Supply Chain Security: 10 Best Practices

How to enhance your supply chain security

7. Moving cargo is safe cargo. Drivers should be routed so that there are minimal stops and in the shortest distances possible. Reduce overnight stays and limit them to secured lots. Truck stops are notorious for cargo theft so get to know the hot spots and educate your fleet on their locations.

8. Be visible. A full trailer of cargo can represent a potential loss of $100K-$500K if the product is food or electronics — the top two items stolen nationally, according to Freight Watch. Cargo thieves love trailers with minimal markings. A trailer with small or no markings can be repainted quickly after being stolen and be back on the road in no time. Trailers with full side markings and markings on the roof are harder to cover, and roof markings can be tracked from the air by law enforcement to speed recovery of stolen trailers.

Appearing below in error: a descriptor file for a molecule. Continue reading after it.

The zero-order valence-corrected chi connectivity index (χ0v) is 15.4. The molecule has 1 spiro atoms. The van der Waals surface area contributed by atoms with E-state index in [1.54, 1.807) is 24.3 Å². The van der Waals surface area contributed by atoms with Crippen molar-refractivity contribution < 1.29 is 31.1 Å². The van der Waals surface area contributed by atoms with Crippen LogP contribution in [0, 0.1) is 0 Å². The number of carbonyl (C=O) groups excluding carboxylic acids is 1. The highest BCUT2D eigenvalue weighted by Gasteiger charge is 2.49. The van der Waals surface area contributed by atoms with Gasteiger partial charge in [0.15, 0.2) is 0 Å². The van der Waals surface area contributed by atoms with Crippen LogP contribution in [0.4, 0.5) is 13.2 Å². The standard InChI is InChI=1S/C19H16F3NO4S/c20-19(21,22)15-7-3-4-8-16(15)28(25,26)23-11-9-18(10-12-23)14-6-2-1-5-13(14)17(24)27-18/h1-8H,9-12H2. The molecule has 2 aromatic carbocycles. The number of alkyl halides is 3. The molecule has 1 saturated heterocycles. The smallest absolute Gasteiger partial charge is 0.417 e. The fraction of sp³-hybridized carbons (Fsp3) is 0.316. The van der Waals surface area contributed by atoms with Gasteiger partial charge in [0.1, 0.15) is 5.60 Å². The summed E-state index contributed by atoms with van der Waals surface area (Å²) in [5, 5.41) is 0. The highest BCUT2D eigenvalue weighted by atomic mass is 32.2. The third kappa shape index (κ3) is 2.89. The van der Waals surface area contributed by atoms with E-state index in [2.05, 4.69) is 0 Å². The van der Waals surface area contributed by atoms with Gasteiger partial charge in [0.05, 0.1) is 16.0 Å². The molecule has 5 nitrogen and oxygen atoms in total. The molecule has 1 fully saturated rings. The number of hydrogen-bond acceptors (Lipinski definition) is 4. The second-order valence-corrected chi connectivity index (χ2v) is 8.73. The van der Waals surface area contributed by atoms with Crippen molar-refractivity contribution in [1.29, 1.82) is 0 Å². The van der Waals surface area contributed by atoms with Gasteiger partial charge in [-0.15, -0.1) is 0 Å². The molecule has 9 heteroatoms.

9. E-bay can be your friend. Many warehouse items and items stolen from trailers are sold on eBay, Craigslist and other electronic auction sites. eBay has become an ally to asset protection with its PROACT program partnering with retailers to fight fraudulent auctions and license infringement. They can help by tracking payment information through Paypal to help you build more solid cases.

10. Trust but verify. Vendors are often overlooked as a potential for loss. We trust our business partners to operate in an ethical way to take care of our needs, but vendors in the supply chain can cause losses in a variety of ways. Incoming shipments can have vacant spaces in the center of pallets where product is missing but not visible. Those pallets then get charged as if they were full of product and not discovered until it is picked for delivery. Other vendors cause losses due to over-billing, fraudulent bills, or collusion with warehouse associates.


Don Hill, CFI, manages the Loss Prevention and Risk Management Departments at Americold Logistics in Atlanta, the third party logistics provider for the Kroger supply chain in Georgia, Alabama, Tennessee, and South Carolina. He has more than 20 years experience in retail & risk management, LP and investigations.